The Sceptical Chymist | The yellow (and red, blue and green) brick road

Published in Chemistry

My fellow Cambridge-London commuters; did you work it out? Once you know that it depicts a gene, it’s annoyingly obvious. But despite travelling past it by train about three days per week, I failed to identify the thousands of brightly coloured bars painted on the cycle path next to the rail track near Cambridge’s Addenbrooke’s hospital as a nucleotide sequence. It should have been a clue that only four colours are used.

It probably comes from generally not being very biochemistry minded, as a straight-physics editor. Nevertheless, a friend of mine mentioned he had heard about the biology-inspired cycle path artwork and after some quick Googling, the rumour was confirmed; the colourful sequence stands for the BRCA2 gene, implicated in breast cancer and discovered in 1995.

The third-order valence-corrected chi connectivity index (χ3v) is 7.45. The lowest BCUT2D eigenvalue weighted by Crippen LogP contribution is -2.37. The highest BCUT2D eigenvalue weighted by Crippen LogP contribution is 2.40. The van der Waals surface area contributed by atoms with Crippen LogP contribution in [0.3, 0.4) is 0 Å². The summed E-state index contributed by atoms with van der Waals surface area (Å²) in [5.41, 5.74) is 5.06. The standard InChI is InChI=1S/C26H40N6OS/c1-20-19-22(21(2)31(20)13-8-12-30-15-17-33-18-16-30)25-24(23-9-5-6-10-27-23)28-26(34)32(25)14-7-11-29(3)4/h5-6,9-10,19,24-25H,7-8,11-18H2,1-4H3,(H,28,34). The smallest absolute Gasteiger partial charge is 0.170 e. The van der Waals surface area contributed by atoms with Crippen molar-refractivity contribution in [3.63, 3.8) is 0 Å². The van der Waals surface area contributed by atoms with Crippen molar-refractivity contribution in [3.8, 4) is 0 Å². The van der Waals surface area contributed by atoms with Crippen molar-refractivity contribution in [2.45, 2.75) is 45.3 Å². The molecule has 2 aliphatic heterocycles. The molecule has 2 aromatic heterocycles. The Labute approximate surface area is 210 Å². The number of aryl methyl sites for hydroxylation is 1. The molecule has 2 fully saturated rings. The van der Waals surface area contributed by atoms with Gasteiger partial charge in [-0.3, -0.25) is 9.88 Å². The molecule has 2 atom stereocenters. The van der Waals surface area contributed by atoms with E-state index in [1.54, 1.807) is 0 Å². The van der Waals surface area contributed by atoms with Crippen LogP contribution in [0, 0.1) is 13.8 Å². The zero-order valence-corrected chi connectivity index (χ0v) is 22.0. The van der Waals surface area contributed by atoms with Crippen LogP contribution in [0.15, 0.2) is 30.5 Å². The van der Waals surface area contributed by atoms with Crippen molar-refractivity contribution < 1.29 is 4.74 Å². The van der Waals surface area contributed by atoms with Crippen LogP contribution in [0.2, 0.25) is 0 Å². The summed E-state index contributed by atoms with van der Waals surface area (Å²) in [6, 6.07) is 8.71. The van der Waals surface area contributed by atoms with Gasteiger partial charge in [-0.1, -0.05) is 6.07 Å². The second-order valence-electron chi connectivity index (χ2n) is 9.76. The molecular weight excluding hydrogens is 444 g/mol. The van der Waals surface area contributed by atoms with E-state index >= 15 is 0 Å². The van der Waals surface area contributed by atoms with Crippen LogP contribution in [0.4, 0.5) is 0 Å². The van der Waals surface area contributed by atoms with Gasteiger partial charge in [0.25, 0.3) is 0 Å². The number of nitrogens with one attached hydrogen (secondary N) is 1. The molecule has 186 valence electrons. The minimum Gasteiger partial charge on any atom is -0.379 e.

What a good idea to combine scientific topics with railway scenery. After five years of commuting I would welcome more of these puzzles along the rail track to keep me entertained!


Liesbeth Venema (Senior Editor, Nature)

Please sign in or register for FREE

If you are a registered user on Research Communities by Springer Nature, please sign in